Robbie Shakespeare, a record producer and acclaimed bassist of the Jamaican duo Sly and Robbie, has died. He was 68.

It had been reported by The Jamaica Gleaner that the musician had recently undergone surgery related to his kidneys. He was living in a hospital in Florida before his death.

News of Shakespeare’s death was also shared by Jamaica’s Ministry of Culture, Gender, Entertainment and Sport on its official Twitter.

“Minister [Olivia] Grange [is] saddened by the passing of the legendary bassist Robbie Shakespeare,” reads the ministry’s official statement. “Robbie’s loss will be felt by the industry at home and abroad. He will be sorely missed.”

Minister Grange shared her own personal statement on the Ministry’s official website.

“I am in shock and sorrow after just receiving the news that my friend and brother, the legendary bassist Robbie Shakespeare, has died. Robbie and Sly Dunbar (the drummer) as Sly and Robbie, have been among Jamaica’s greatest musicians,” Grange wrote. “This fantastic team took bass playing and drumming to the highest level as they made music for themselves as a group, and for many other artistes locally and internationally… I offer my deepest condolences to those he leaves behind. Love you, Robbie. Rest in peace.”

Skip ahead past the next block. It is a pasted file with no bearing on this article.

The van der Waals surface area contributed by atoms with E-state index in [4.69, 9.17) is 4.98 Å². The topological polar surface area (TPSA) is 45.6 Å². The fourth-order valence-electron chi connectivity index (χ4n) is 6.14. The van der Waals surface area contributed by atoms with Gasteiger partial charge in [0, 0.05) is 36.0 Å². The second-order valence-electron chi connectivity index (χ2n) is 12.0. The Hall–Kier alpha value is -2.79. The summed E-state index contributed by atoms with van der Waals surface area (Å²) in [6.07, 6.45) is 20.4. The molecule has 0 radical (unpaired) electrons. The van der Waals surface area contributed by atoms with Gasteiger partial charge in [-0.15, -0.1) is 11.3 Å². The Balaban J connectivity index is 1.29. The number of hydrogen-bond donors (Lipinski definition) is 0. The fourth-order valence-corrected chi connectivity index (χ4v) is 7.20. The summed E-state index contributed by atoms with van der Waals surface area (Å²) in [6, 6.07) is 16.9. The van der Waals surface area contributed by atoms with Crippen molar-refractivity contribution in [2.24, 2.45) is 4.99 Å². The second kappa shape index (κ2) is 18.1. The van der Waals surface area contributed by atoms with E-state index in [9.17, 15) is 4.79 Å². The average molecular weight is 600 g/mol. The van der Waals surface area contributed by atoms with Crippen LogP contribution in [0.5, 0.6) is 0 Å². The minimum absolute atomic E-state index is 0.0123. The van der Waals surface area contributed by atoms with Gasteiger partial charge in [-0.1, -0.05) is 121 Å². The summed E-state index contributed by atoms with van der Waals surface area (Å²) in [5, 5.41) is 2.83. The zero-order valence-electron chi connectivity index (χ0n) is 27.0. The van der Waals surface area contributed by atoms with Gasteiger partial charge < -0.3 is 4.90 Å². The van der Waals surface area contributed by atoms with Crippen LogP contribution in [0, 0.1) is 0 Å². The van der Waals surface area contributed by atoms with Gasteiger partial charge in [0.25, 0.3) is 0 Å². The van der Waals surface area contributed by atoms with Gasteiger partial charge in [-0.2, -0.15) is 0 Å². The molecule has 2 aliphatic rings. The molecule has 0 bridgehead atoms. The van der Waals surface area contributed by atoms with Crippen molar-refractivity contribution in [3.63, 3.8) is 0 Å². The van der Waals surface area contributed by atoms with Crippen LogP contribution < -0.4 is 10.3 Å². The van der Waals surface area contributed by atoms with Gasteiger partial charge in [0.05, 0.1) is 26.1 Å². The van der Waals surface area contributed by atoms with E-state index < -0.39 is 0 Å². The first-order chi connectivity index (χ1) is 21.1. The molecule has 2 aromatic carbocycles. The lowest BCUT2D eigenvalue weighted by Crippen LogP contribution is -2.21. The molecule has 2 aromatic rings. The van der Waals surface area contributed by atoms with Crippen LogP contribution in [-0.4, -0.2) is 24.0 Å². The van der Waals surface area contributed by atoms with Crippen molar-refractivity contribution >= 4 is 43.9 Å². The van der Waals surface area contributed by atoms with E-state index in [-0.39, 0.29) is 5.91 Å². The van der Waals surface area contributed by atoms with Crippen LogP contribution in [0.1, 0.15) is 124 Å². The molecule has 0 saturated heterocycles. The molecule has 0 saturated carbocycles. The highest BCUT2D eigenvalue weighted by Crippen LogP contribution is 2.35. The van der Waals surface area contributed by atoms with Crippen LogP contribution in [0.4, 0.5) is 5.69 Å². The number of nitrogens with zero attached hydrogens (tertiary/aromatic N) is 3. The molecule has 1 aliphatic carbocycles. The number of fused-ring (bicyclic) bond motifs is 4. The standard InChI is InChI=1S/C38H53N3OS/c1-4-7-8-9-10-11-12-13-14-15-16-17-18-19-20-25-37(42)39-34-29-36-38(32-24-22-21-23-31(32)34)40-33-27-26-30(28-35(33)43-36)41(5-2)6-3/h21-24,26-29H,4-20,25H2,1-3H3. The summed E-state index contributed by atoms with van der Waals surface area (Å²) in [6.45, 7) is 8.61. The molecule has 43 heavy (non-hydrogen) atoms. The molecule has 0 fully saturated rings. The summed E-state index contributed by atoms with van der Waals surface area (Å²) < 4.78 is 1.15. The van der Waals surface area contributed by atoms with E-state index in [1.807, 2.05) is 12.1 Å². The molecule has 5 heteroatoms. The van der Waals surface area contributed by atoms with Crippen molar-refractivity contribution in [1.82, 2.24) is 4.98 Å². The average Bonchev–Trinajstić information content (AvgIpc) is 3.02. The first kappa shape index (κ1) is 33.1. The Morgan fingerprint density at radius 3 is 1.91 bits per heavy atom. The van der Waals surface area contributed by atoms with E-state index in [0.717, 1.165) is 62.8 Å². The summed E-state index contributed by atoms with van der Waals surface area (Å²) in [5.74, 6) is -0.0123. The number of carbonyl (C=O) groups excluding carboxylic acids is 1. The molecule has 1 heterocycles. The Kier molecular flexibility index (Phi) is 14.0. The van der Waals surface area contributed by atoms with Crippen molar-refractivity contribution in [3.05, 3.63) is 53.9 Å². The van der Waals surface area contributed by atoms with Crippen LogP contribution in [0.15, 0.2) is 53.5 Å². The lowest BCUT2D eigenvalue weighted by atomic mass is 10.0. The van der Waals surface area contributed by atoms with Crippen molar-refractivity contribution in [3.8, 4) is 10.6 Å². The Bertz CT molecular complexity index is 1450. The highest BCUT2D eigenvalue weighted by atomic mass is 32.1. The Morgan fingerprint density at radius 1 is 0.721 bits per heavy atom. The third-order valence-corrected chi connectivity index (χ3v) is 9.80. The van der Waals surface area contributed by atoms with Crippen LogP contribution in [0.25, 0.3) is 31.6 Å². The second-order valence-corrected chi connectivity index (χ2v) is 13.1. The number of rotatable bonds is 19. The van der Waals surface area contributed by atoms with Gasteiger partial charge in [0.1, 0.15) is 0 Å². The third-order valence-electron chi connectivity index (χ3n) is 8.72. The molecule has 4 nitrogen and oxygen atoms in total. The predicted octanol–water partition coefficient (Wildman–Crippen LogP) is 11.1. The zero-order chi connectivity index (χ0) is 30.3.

Born in 1953, Shakespeare was raised in East Kingston, surrounded by a family that encouraged his development as a musician. Dunbar and Shakespeare formed Sly and Robbie in the 1970s, beginning a creative collaboration focused on reggae. The duo’s breakout album “Right Time” released in 1976, launching the pair onto a global stage. Sly and Robbie worked with artists such as Joe Cocker, Grace Jones, Madonna, Bob Dylan, The Rolling Stones, Sting, Serge Gainsbourg and Britney Spears.

Sly and Robbie also became popular producers in the music industry, helping to create some of the most popular hits of the 1990s and early 2000s, including Chaka Demus & Pliers’ “Murder She Wrote” and No Doubt’s “Hey Baby” and “Underneath It All.”

Shakespeare had been nominated for 13 Grammys over the course of his career, scoring two wins. The first came in 1984 for best reggae recording for “Anthem.” The second followed in 1998 for best reggae album for “Friends.” Most recently, Sly and Robbie were nominated for a Grammy in 2019 for collaboration album “The Final Battle (Sly & Robbie vs Roots Radics).” In the 2011 documentary “Reggae Got Soul: The Story of Toots and the Maytals,” Sly and Robbie were described as two “of the most influential artists to ever come out of Jamaica.”